Gold edged higher on Friday, reversing earlier losses after the Catalonian parliament’s independence declaration from Spain led investors to seek safety from political upheaval. Catalonia’s declaration was in defiance of the Madrid government, which was preparing to impose direct rule over the region. Gold had earlier dropped to a three-week low of $1,263.35, said Reuters
They explained that The Nasdaq Composite had its best day in nearly a year on Friday, boosted by strong corporate earnings, while the euro posted its worst week of 2017 after the European Central Bank decided to prolong its bond buying to keep interest rates low. The U.S. economy grew at a 3.0 per cent annual rate from July to September, showing resilience even as recent storms hurt consumer spending. The euro marked its biggest weekly loss of the year following the Catalan independence vote and the ECB’s decision on Thursday to extend its bond purchases into September 2018 while reducing its monthly purchases by half to 30 billion euros starting in January. The stronger-than-expected U.S. third-quarter GDP data helped bolster the dollar. So where does this leave the precious metals? RAKBANK explain…
Gold spent the early part of the week treading water around $1280 in a muted response by the major physical buyers in Asia to the previous week’s (almost) 2% with the yellow metal posting a high of $1283.50 on Tuesday before making the expected test of the 100 day moving average set at $1275. Resilient US GDP data on Friday, with its bullish implications for interest rates and the USD saw gold plunge through this key long-term support with the price falling to a low of $1263.75 before a significant deterioration in the Catalonia geopolitical situation prompted pre-weekend safe haven buying that helped gold to recover to $1272.50 bid by the close, representing a pared loss of $7.75 or 0.61% on the week. Looking ahead gold looks technical vulnerable on the downside following last week’s break and close below the 100 day MA and chart watchers will now have the 200 day MA pegged at $1260 in their sights. However global markets will also be focussed on a raft of economic data from the US in the coming five days with the latest employment numbers due out on Friday being the ‘economic elephant in the room’ for Fed watchers, while problems in Spain remain a threat to stability in the Eurozone.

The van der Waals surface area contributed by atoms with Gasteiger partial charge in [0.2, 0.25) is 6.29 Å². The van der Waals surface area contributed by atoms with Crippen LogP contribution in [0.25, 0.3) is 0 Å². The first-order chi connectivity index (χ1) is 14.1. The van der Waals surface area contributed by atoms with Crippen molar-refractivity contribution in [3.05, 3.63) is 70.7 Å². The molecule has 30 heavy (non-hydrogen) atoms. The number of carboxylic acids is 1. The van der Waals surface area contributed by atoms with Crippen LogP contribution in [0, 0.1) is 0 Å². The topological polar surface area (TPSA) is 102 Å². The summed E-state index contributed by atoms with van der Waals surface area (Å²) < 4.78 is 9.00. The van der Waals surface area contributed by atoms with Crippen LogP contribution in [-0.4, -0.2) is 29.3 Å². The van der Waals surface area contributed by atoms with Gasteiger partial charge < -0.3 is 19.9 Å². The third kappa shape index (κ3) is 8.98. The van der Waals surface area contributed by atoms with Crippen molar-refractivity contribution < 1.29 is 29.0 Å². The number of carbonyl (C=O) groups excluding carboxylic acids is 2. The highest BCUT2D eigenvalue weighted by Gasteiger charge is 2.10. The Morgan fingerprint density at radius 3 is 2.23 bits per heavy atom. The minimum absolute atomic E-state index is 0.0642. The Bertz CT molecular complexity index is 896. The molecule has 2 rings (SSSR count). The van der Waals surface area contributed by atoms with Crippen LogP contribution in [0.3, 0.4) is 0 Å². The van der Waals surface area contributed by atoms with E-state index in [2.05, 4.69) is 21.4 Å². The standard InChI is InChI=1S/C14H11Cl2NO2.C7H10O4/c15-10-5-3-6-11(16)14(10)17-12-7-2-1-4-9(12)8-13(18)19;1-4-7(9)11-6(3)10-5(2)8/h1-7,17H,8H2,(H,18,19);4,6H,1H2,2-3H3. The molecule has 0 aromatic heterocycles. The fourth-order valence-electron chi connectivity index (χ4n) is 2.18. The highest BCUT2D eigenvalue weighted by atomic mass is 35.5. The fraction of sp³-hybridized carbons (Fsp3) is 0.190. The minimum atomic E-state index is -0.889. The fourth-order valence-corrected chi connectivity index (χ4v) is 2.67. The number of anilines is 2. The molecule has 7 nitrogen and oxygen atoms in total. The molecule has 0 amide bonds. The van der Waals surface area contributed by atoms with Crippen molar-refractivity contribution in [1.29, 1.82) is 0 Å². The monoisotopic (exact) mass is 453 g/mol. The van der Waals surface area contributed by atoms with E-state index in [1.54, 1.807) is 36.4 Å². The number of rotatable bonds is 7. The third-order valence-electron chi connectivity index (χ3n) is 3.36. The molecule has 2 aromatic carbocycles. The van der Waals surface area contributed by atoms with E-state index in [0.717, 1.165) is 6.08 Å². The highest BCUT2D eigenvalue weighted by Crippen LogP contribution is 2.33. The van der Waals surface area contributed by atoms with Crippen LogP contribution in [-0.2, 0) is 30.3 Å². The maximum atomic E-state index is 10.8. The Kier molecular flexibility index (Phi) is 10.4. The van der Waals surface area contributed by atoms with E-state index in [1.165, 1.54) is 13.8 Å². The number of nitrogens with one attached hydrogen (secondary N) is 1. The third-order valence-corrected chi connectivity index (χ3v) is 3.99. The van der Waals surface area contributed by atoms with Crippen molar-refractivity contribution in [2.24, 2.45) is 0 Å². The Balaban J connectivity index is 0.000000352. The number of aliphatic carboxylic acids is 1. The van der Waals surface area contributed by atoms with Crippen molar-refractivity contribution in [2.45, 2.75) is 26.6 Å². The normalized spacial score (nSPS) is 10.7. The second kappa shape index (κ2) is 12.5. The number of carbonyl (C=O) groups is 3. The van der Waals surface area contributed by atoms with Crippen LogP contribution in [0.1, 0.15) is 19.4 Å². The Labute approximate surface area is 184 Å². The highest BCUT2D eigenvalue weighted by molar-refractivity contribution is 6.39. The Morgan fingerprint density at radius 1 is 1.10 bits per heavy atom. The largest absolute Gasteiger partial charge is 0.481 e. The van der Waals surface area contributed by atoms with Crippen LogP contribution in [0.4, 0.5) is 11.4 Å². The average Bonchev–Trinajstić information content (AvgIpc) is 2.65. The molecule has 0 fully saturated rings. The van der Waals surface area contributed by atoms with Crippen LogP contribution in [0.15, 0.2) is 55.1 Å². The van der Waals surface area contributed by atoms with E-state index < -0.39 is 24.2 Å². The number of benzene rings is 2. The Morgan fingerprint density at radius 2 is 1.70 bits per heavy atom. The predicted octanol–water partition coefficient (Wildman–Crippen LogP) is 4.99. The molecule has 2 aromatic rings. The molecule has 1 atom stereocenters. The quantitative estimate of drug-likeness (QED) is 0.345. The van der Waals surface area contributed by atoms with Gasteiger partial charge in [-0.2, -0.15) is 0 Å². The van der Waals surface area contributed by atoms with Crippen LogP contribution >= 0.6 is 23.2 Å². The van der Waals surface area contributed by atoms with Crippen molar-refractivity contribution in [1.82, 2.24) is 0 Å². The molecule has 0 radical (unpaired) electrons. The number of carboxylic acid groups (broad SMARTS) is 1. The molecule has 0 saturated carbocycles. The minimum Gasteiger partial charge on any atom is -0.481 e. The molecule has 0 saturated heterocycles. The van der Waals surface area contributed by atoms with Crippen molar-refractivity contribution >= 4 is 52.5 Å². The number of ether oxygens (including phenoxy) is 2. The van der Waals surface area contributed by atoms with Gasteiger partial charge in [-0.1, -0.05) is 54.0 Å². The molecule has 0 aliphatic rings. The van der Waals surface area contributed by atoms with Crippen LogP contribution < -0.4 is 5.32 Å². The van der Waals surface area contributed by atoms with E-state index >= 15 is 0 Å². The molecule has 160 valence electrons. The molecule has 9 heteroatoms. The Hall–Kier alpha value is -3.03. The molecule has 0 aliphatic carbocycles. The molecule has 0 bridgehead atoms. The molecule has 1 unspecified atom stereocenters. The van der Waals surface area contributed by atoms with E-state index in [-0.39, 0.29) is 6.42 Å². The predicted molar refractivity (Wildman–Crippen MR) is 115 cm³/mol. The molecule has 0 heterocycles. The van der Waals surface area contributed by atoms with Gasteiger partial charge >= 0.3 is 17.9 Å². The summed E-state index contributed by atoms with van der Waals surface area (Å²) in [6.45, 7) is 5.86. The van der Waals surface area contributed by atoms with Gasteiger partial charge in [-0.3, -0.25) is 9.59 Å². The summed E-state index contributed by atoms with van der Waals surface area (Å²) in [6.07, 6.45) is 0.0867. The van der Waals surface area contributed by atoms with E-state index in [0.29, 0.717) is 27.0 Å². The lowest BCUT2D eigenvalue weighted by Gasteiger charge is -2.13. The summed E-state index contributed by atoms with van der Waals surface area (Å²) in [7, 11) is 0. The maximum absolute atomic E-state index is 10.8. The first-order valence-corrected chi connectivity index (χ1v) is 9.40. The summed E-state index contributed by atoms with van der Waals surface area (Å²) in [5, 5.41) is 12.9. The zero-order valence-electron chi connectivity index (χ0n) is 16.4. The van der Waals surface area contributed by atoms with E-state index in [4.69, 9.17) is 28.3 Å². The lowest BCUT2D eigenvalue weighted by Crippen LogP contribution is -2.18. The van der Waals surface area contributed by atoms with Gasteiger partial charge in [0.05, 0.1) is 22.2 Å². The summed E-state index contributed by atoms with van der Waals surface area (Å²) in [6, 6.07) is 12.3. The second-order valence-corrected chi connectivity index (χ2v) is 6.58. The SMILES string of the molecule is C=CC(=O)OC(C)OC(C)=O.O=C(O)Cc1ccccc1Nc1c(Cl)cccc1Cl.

Silver initially staged a smart rebound from the previous week’s 2% decline to post a high of $17.14 on Tuesday however this mini rally was halted by resistance from the 200 day moving average set at $17.16 and the industrial metal fell sharply to a low of $16.60 on Friday after the latest US GDP data showed a solid 3% growth rate in Q3. A late short covering rally into the close saw the industrial precious metal end with a pared 18 cents or 1.06% loss at $16.81, just below the 100 day MA set at $16.82. With gold seemingly vulnerable to further weakness next week silver seems set to confirm the break below this long term support, which would target the band of technical support in place between $16.25 and $16.00.
Platinum had a fairly non-descript week with the price ranging narrowly between a high of $930 on Tuesday and $912 on Friday before ending another disappointing week down $5 or 0.54% at $915 bid. As we pointed out last week the noble metal has been ‘bottom of the class’ this year and it is difficult to see this changing through the remainder of 2017 with chart watchers eyeing an early test of the band of key long term support in place between $900 and $890 while the 100 day MA at $941 and 200 day MA at $951 provides a stiff overhead area of resistance that should now cap rallies.
For once palladium following the same price direction as the rest of the precious metals sector with the price falling from an early high of $975 posted on Monday to a low for the week of $955 on Wednesday before ending exactly in mid-range at $965 bid, a loss $10 or 1.03% on the week. Despite this modest set back the junior precious metal remains the world’s best performing major asset with a 42% gain for the year to date and with short-term lease rates of 8% p.a. reflecting the chronic shortage of supply versus demand palladium seems likely to reclaim a foothold above $1,000 before year end while any unexpected weakness in prices will find strong technical support at $900.